Text to Speech Peripheral Advances Hospital Announcement and Medical Dispatch Systems - Angela Cuzzo - ContactCenterWorld.com Blog
TextSpeak ships human sounding speech synthesis appliance for hospital paging, emergency notification and multi-lingual patient communication
TextSpeak™ has released the TTS-EM-HD2, a small yet all-inclusive voice synthesis paging and announcement product.
Targeted to deploy with unified hospital communications, the stand-alone device requires only text information to produce spoken audio. The conversion of the text data to a clear, natural sounding voice is completely automatic. TextSpeak’s real-time audio announcements support over 20 languages.
Medical call center dispatch may now convert SMS, beeper, text display and computer information to a clear and understandable voice delivered directly to doctors, nurses and EMS staff. Dynamic and real-time dispatch center information, alerts and security warnings can be spoken from computer message queues, streaming data or directly from typed text.
The TTS-EM products improve hospital and nursing facility efficiency when interfaced directly to audio paging systems. Mass notification and emergency messages can be sent from a remote command center and spoken virtually anywhere, improving safety. Digital signage information can be automatically upgraded to speak messaging with audio announcements. In addition, patients with disabilities, both blind or with limited sight can be accommodated with audio announcements.
The TextSpeak integrated audio amplifiers deliver the synthesized sound to paging systems, radio and video channels, or directly to a single speaker.
The TTS-EM scales to meet the most demanding specifications.
• Existing sources of data, such as computer generated SMS, beeper and digital signage data can be spoken directly to doctors and staff over speakers, phones or via personal radio receivers.
• Informational alerts can be pre-programmed and launched remotely by automated systems saving time and insuring information is scheduled correctly and accurate.
• Emergency vehicles can offer dynamic announcement information transmitted by radio, from stored data, or updated locally from a keyboard.
• Multi-lingual announcements can be easily generated, with precise accents, to speak directly to international visitors and patients.
• General audio messaging can be queued for sequential delivery. Real time text can be supplemented with pre-recorded messages or tones.
• Deployment is suited for hospitals, nursing facilities, parking systems, vehicles and public areas.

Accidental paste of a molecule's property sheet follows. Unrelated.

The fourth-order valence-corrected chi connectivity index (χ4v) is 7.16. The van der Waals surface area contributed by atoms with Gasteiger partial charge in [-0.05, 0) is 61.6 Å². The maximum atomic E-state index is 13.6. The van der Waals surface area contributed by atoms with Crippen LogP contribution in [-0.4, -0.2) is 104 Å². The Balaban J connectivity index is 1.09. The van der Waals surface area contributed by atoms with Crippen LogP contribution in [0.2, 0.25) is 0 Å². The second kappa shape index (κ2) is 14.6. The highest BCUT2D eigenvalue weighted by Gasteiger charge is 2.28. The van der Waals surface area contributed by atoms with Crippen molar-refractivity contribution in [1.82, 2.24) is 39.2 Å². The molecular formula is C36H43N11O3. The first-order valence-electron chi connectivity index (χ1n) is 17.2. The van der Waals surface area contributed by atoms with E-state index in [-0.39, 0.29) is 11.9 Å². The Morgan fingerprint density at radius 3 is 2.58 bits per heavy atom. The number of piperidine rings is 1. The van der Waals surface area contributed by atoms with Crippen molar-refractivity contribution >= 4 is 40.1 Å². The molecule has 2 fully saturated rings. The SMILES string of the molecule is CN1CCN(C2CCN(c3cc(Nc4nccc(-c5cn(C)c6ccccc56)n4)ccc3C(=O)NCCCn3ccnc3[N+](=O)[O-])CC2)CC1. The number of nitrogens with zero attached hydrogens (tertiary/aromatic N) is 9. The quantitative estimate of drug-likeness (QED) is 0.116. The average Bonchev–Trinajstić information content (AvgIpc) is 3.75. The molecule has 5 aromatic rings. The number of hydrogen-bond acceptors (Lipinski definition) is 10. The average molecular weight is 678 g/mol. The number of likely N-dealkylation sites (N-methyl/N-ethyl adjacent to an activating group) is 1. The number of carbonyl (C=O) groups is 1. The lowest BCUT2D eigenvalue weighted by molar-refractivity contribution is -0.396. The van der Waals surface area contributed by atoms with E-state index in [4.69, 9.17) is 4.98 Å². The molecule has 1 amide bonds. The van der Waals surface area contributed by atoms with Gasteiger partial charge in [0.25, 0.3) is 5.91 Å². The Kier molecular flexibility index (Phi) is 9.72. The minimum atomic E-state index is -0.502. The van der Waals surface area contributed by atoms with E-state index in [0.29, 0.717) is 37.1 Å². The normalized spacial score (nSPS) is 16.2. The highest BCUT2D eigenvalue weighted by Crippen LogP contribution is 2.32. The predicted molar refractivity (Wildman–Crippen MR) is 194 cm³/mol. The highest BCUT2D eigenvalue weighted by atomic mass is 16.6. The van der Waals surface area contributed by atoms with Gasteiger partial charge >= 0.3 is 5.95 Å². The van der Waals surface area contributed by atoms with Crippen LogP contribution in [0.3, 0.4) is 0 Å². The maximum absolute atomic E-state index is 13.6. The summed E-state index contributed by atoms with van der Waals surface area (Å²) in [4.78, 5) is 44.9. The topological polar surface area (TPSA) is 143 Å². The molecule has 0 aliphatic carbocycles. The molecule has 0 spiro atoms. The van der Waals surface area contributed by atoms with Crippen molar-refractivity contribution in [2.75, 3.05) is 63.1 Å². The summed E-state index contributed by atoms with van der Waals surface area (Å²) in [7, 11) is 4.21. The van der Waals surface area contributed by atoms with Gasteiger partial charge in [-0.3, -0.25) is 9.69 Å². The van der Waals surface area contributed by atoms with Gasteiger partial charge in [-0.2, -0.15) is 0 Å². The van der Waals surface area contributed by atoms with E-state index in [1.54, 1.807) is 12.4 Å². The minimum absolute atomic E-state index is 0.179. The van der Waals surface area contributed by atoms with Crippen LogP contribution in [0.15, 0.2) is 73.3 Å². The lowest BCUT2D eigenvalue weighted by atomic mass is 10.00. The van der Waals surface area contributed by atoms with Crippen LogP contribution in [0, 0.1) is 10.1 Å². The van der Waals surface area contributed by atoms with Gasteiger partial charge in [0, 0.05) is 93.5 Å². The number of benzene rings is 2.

"The speech quality we digitally synthesize is nearly indistinguishable from a spoken human voice," said Nancy Wolfe, president of TextSpeak. “We have removed the requirement of a PC interface and created a flexible deployment model with a suite of world languages. This will help medical services converge visual data with speech. Audio messaging improves eyes-on-patient care, supports unified communications at a low cost that is designed to integrate with EXISTING hospital software and audio systems.”
TextSpeak speech systems are currently deployed in hospitals, transportation facilities and municipal areas worldwide. TTS-EM-HD2 versions are available in as board level products and in mountable enclosures and are priced at $300 in quantities. Single unit evaluation packages are available online.
TTS-EM-HD2 World Languages include: Arabic, Chinese, Czech, Danish, Dutch, English, Finnish, French, German, Greek, Japanese, Korean, Italian, Norwegian, Polish, Turkish, Portuguese, Russian, Spanish, and Swedish, among others.
TextSpeak designs and produces human sounding embedded text to speech (TTS) voice solutions for medical, transportation, banking, industrial systems and security. Automatic voice announcements support unified messaging for hospitals and provide real-time notification without sacrificing eyes-on-patient activities for healthcare providers. TextSpeak also manufactures low cost Talking Keyboards that give a voice to people who have trouble speaking, either permanently or in post operation. For more information, visit www.textspeak.com
Publish Date: September 13, 2012 4:01 PM